There are some calculations you have to do to figure it out. I'm horrible at that stuff so I just went ahead and bought the Seachem test kit, altho since my tanks are cycled I hardly use it. Still good to have around tho and I did use it after the hurricane last week.
Here are some links if you are interested in trying to do the calculations:
I'm assuming that the ammonia that's left in my tank isn't really the "toxic" ammonia. All of the calculation pages you gave me were for 1ppm ammonia, and it was virtually nonexistent at my pH and Temperature. So, with that reasoning, I'm assuming there's an even smaller quantity of "dangerous" ammonia in my tank since I'm getting a reading of ~.25ppm.
Actually, according to this, my ammonia reading is about 0.0064 ppm. And while I'm happy it's deemed "safe," will it ever be 0? Or should I just expect my test results to always look as they do in the first post?
If the tank it properly cycled it should be at 0 within a few hours of adding your tap water . It's quite odd that it's not if you're using a standard drop test as they are not all that sensitive. By that I mean that the Seachem test can detect even trace amounts of ammonia. I just did some tests cause this post got me wondering about it all, and on the standard API test it showed 0, the Seachem test for dangerous ammonia was 0, but the Seachem test for total ammonia had a very faint reading that the API test didn't even register.
Maybe your test kit is expired? Try it on something that you know should have 0 ammonia, such as a bottle of Deer Park water (not all bottled waters are created equal, but Deer Park is pretty good) and see what happens.
Oh sorry, I read your post earlier today and completely forgot to respond to it.
My tests aren't supposed to expire until 2017, and when I did a test on a bottle of deer park water, it gave me a similar reading to the one in my first post. It wasn't ABSOLUTELY yellow, but had a sort of greenish tint to it. I'm not really sure what's going on. Maybe it's the lighting in my room or something?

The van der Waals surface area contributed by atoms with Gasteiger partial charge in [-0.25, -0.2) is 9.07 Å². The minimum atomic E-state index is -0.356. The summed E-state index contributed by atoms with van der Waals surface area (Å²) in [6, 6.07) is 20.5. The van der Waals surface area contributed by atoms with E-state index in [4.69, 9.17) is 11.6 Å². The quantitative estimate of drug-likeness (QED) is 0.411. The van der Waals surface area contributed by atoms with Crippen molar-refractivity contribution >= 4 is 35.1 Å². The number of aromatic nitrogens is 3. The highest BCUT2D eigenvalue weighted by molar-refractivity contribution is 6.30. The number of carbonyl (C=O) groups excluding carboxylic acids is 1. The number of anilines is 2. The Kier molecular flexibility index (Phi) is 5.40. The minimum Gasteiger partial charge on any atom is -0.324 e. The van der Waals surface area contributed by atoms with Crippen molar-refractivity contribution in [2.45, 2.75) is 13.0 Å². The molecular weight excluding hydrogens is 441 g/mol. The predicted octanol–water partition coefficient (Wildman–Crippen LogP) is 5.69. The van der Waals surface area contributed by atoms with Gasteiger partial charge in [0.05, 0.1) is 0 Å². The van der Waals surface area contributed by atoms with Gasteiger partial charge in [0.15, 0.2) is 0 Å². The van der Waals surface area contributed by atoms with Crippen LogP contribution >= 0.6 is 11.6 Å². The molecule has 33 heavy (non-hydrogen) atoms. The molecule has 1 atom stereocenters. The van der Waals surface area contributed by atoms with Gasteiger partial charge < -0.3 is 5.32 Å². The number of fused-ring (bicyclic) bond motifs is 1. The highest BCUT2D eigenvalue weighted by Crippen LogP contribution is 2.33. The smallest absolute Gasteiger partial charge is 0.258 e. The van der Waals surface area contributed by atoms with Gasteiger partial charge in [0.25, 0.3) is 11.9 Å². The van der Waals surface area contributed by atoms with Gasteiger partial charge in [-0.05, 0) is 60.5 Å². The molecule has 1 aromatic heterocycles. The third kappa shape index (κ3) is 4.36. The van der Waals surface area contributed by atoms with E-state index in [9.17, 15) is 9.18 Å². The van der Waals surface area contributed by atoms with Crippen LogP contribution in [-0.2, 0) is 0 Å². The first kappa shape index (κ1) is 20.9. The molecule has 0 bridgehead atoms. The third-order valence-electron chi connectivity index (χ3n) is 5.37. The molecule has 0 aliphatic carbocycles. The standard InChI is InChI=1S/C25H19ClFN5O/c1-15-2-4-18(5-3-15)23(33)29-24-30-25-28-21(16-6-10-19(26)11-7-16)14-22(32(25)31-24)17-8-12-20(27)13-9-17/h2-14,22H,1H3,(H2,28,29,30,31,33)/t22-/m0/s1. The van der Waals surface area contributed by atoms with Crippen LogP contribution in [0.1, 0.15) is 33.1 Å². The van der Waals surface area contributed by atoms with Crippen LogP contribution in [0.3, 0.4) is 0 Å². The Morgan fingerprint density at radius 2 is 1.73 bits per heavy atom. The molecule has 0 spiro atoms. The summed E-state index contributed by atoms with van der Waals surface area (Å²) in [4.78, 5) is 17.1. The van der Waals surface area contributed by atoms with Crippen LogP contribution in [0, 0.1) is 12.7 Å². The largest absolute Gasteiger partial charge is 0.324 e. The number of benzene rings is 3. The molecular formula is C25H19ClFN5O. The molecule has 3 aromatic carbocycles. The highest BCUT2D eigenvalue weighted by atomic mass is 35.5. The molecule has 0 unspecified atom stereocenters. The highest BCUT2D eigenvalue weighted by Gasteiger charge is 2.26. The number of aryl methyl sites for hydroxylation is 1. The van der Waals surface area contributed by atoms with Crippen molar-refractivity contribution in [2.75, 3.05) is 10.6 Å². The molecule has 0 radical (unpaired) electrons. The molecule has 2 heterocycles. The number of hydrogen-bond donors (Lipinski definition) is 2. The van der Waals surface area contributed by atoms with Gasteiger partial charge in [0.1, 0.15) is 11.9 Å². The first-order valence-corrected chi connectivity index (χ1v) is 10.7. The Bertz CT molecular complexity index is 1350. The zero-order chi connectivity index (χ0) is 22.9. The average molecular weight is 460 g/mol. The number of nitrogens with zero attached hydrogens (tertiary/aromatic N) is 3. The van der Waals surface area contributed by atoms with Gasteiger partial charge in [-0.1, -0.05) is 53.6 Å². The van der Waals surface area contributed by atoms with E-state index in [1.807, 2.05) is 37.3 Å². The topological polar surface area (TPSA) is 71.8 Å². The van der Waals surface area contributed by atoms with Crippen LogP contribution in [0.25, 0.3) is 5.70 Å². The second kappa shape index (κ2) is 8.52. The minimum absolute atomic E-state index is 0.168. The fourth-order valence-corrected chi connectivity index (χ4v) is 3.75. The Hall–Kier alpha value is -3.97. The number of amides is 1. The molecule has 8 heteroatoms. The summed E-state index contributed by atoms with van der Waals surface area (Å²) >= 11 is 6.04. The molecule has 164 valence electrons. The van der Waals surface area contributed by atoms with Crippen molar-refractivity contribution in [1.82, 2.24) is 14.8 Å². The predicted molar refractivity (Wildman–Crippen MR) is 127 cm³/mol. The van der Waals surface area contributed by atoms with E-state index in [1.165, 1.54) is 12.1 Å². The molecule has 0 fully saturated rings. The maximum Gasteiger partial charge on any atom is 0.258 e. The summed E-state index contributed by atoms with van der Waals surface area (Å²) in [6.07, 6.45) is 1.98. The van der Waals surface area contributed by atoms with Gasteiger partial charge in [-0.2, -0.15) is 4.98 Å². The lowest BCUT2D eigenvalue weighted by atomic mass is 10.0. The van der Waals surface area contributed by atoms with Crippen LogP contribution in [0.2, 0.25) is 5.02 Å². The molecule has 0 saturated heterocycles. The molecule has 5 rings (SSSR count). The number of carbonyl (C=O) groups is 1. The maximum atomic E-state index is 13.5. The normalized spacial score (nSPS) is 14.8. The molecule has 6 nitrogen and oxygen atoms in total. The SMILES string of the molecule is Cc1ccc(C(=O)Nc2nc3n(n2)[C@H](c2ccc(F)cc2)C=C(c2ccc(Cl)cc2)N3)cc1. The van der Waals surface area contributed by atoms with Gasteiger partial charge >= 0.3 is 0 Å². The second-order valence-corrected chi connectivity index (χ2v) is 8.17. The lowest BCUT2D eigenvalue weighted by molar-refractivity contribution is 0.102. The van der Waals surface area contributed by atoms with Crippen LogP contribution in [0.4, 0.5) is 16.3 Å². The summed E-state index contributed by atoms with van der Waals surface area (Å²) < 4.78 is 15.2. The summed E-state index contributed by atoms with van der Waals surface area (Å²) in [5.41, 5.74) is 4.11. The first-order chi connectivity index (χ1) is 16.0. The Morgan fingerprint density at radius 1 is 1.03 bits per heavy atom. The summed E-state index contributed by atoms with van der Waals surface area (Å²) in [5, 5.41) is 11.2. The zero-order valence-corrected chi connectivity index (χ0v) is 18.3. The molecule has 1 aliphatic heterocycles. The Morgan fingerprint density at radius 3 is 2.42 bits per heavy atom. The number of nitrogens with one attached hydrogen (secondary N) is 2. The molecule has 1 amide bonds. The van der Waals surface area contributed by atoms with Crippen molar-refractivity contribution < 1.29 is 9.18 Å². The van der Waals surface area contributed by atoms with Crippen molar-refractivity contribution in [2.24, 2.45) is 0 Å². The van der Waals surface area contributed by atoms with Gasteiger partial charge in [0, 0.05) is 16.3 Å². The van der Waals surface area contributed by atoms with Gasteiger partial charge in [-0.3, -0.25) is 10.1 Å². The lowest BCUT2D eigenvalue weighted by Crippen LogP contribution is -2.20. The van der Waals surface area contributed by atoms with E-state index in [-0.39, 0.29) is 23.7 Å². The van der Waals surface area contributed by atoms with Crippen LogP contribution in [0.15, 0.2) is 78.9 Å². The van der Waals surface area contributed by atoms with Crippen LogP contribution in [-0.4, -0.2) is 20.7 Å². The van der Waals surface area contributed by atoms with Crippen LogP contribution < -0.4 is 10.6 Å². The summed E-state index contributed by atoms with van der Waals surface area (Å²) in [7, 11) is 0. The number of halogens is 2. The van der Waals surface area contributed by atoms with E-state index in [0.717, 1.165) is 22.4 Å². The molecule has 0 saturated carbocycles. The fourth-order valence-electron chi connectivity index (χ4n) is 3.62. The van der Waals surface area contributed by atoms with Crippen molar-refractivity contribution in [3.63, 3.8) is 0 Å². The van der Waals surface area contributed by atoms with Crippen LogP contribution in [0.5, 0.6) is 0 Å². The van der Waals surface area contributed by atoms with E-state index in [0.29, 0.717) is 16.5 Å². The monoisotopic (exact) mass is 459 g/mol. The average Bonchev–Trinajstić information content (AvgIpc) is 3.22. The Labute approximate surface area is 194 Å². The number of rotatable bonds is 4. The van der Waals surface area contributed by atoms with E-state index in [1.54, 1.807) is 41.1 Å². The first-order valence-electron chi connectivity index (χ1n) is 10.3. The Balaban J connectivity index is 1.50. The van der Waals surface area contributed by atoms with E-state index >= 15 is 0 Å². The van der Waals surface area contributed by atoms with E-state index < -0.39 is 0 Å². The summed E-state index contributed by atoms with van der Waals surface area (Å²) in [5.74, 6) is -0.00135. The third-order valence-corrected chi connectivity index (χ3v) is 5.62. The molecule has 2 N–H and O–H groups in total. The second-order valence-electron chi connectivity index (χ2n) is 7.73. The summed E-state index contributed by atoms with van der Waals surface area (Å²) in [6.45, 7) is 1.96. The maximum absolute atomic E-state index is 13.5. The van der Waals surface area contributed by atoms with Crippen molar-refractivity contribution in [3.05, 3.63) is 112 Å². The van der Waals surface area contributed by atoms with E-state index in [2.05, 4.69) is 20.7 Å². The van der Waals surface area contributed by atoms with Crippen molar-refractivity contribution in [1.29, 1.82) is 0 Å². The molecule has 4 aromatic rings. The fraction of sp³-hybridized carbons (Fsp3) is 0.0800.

Last edited by colorxmexravyne; 11-11-2012 at 12:54 AM.
I tried experimenting with lighting this time. In both pictures, I tested my tank's water (left vial) and a bottle of deer park water (right vial.) In the left picture, the vials are in front of a white piece of printer paper in front of my tank (without it, the test results are inaccurate) and in the right picture, they're in front the same piece of computer paper, but in front of my window, blinds closed.
edit: Okay, sort of disregard those pictures. After taking them, I looked over at the vials (which were in front of the window) and apparently, the one on the left changed colors. My camera died, and I tried to use my phone, but it couldn't quite capture the difference in colors. So, I had to use my laptop's webcam. Hopefully you all can see what I see.
Last edited by colorxmexravyne; 11-12-2012 at 02:30 PM.
I'm not able to get a good picture of the source water vial. It's night time here so I can't use the window for natural light, and my camera(s) make(s) it look yellow. But in person, it's an unmistakably clear .25ppm.
Also, today's my water change day and my tank is at a definite .5ppm. At the same time, my nitrites are 0 and nitrates are abnormally high at 10ppm (it's usually 5ppm). What's going on?
Last edited by colorxmexravyne; 11-14-2012 at 06:18 PM.
As I research and correspond about nitrite with both experienced and new keepers, I get more...well, confused is too strong, but...
It seems sometimes nitrite-processing bacteria will convert it straight to nitrate without actually reading measurable nitrite. And sometimes nitrites will increase and refuse to reduce and never show nitrates.
A riddle, wrapped in a quandary enmeshed in an enigma.